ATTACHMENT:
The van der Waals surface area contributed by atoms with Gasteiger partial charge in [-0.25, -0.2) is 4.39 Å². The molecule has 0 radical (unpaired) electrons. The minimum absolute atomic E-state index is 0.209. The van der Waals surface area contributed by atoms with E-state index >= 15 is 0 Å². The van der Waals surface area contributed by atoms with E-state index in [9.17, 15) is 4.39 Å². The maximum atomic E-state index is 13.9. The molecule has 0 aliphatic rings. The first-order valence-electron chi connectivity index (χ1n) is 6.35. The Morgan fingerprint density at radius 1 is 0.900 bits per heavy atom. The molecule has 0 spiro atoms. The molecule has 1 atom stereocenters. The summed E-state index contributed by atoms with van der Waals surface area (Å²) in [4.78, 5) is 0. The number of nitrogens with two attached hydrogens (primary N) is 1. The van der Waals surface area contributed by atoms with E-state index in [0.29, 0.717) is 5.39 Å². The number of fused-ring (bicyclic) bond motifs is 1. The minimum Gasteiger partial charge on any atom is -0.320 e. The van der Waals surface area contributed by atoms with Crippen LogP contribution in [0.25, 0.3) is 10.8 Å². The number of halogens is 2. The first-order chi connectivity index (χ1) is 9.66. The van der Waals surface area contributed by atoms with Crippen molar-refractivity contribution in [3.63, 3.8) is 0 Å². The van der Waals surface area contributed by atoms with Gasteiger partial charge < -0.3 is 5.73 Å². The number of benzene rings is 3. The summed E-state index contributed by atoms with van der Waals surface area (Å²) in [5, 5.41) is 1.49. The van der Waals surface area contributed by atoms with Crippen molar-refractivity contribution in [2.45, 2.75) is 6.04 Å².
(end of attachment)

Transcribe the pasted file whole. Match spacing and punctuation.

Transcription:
The van der Waals surface area contributed by atoms with Gasteiger partial charge in [-0.25, -0.2) is 4.39 Å². The molecule has 0 radical (unpaired) electrons. The minimum absolute atomic E-state index is 0.209. The van der Waals surface area contributed by atoms with E-state index >= 15 is 0 Å². The van der Waals surface area contributed by atoms with E-state index in [9.17, 15) is 4.39 Å². The maximum atomic E-state index is 13.9. The molecule has 0 aliphatic rings. The first-order valence-electron chi connectivity index (χ1n) is 6.35. The Morgan fingerprint density at radius 1 is 0.900 bits per heavy atom. The molecule has 0 spiro atoms. The molecule has 1 atom stereocenters. The summed E-state index contributed by atoms with van der Waals surface area (Å²) in [4.78, 5) is 0. The number of nitrogens with two attached hydrogens (primary N) is 1. The van der Waals surface area contributed by atoms with E-state index in [0.29, 0.717) is 5.39 Å². The number of fused-ring (bicyclic) bond motifs is 1. The minimum Gasteiger partial charge on any atom is -0.320 e. The van der Waals surface area contributed by atoms with Crippen LogP contribution in [0.25, 0.3) is 10.8 Å². The number of halogens is 2. The first-order chi connectivity index (χ1) is 9.66. The van der Waals surface area contributed by atoms with Crippen molar-refractivity contribution in [3.63, 3.8) is 0 Å². The van der Waals surface area contributed by atoms with Gasteiger partial charge < -0.3 is 5.73 Å². The number of benzene rings is 3. The summed E-state index contributed by atoms with van der Waals surface area (Å²) in [5, 5.41) is 1.49. The van der Waals surface area contributed by atoms with Crippen molar-refractivity contribution in [2.45, 2.75) is 6.04 Å².